Introduction to meditation


“It is as if the earth meditated, the atmosphere meditated
It is as if the sky meditated, the water meditated
It is as if the mountains meditated”
Chandogya Upanishad

Of all the forms of yoga, meditation is the most direct and efficient means of achieving inner transformation and renewal. Of course, renewal and transformation can be experienced without meditation. For example, childhood and adolescence offer moments when reality appears to be free of any concept and we are only conscious of being conscious. But these moments are fleeting, and do not depend on our will.

Meditation seeks to nurture those moments where reality, bliss and knowledge meld together. Meditation is, first, an exercise, meaning a practice whose efficacy increases with repetition. More specifically, meditation is a mental exercise, whose main purpose is to develop one’s capacity to let go of the first thoughts that come to mind, and to concentrate instead what is essential: pure reality, pure bliss and pure knowledge.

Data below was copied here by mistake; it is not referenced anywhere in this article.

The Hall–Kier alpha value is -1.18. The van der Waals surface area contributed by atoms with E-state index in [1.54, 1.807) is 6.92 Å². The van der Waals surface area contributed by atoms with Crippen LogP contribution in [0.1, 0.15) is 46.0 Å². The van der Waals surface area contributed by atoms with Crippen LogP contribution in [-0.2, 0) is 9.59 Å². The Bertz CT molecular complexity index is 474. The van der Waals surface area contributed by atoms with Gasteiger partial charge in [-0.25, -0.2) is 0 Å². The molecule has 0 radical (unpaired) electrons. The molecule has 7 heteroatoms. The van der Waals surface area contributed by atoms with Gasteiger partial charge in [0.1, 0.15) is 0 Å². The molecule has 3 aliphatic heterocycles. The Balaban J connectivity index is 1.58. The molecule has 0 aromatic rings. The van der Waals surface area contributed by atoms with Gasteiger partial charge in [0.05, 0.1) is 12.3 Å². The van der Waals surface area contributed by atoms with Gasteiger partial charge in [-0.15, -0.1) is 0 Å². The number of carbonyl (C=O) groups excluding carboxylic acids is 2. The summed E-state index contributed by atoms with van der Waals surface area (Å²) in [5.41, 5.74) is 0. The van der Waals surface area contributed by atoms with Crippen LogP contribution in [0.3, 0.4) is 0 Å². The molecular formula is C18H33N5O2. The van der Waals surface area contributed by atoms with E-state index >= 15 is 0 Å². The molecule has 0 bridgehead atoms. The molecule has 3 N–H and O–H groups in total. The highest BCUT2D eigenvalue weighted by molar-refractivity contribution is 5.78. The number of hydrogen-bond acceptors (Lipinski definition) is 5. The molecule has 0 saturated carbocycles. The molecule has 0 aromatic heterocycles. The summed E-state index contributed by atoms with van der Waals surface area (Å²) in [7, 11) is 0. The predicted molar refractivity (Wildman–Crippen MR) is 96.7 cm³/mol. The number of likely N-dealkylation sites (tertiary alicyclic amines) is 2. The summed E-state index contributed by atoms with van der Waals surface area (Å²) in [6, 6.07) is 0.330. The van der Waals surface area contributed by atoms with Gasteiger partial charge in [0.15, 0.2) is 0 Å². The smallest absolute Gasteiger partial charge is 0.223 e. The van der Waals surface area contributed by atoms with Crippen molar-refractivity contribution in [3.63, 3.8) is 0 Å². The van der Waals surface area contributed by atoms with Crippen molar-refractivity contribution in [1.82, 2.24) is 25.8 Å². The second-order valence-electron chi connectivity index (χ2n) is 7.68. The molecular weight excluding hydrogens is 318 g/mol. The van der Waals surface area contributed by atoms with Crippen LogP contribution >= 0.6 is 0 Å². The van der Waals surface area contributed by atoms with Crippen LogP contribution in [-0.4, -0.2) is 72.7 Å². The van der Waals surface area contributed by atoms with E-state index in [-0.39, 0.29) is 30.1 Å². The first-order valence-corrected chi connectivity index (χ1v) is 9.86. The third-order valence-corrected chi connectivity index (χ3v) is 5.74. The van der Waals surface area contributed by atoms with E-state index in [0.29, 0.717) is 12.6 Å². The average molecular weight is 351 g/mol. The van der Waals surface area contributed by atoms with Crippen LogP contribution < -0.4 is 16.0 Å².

The universe is a network of particles that are constantly moving, and it is in fact this very motion that sustains the coherence of the universe. Each of us is both an element in this universe and also a universe within himself/herself. Meditation allows us to return to a state of harmony with the universe and, in doing so, to develop an understanding of our self, of others, and of the universe.

For this reason, these exercises are inherently safe: they awaken our motivation for creativity and love while extinguishing any fear and lethargy within us.